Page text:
1. Accept it.
- Don’t fight the super-abundance of data in the world today. It won’t change anytime soon. Fighting it wastes your energy.
- Accept that you need both numbers and creativity to do your job. Both matter.
- Aim for 60% – 80% assurance in your decisions. 90% might be possible. 100% doesn’t happen.
- Ultimately, the marketing either works or it doesn’t. So eventually, you will learn.
2. Start to measure. (Sharpen your axe!)
- If you don’t know how to measure, take a course, read a book, or hire the right consultant (Tenato is here)! Ask colleagues to help you look into multi-platform measurement tools – just give it a try – do something. Just about any form of measuring is better than none. Thinking about how to measure will give you insights about the customer journey. It will make your marketing more intentional.
- If your math skills aren’t good enough, swallow your pride and ask colleagues for help. Take an Excel course. Take Market Research 101 at your local community college.
- Develop an experimental mindset. Every campaign is an opportunity to stretch your experiential knowledge.
3. Learn about the industry in which you operate.
- Any product/service is impacted by forces affecting its industry. This is very important.
- Marketers are sometimes so married to the success of their own products/services that they don’t pay attention to industry drivers. By learning about trends, baselines, and forces in your industry, you gain insight into the likely fortunes of your product/service. You prevent yourself from having ambitions which are far above or far below reasonable.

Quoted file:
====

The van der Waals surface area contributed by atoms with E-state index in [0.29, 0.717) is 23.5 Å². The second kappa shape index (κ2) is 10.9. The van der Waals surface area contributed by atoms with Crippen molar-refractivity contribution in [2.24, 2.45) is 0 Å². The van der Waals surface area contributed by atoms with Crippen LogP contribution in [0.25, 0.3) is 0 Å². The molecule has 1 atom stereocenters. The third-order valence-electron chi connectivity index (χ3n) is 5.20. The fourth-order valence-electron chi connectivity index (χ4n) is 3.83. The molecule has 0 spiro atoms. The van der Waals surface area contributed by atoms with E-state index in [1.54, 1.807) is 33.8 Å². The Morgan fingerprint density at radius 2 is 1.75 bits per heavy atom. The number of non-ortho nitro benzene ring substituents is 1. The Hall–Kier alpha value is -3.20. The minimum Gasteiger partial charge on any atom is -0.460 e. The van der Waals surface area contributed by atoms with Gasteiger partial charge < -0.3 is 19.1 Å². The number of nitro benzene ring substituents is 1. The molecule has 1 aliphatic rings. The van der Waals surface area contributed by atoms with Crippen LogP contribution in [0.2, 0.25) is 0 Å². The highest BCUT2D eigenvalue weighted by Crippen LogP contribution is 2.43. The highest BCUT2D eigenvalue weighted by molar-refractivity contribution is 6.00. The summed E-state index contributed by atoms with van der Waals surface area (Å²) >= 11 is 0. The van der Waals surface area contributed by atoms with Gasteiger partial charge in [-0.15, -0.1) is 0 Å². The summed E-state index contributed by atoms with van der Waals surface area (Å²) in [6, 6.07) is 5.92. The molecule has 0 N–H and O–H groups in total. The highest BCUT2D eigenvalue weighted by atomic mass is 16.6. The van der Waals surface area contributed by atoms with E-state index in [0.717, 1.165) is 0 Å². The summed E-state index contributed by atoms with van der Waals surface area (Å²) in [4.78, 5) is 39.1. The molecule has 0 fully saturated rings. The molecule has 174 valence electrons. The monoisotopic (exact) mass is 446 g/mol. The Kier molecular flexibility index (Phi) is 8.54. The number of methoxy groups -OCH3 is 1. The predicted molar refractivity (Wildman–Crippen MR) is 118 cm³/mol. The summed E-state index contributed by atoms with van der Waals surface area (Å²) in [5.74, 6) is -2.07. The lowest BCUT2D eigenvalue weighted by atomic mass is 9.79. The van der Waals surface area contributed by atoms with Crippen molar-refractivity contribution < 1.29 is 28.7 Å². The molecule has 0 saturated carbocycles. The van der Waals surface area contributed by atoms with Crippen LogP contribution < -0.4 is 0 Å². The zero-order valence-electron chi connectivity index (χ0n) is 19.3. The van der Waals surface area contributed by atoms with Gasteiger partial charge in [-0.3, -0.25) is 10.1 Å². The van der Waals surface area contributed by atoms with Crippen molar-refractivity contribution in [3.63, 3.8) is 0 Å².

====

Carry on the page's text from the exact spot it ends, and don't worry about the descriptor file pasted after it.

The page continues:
4. Stay educated on media.
- Keep up on the rise and fall of marketing channels. Set aside time to read on whether banner ads really work, take a look at case studies that succeeded with Out-of-Home signage, learn what’s new in radio… and so on. You will be in a better position to choose your media-mix well, which makes attribution easier.
5. Invite serendipity into your world.
- According to Merriam-Webster, Serendipity is the faculty or phenomenon of finding valuable or agreeable things not sought for. Personally, I like serendipity. It keeps life interesting. Say “yes” to unexpected invitations whenever you can. Talk to people. Be curious. Join a meet-up group of marketers and ask people how they measure – what works and what doesn’t.
- When an opportunity opens up, ask people of different ages what they think, and what changes they are making in their lives. You might find the beginnings of new trends.
- Take the proverbial nose away from the grindstone. Flip through a magazine in the grocery line checkup. Go to a new movie now and again, and be part of the culture to which you market. Though it’s not scientific research, it will help you ask all the right questions.
6. Stay confident.
- Before you get overwhelmed by data and measurement, remember that you’re not alone. Bit by bit, making efforts toward measuring, learning and persisting will eventually make you a better data analyst, and therefore a more informed marketer. If you practice habitually, be confident. Even if it feels difficult, with the right attitude and tenacity, you are primed for success.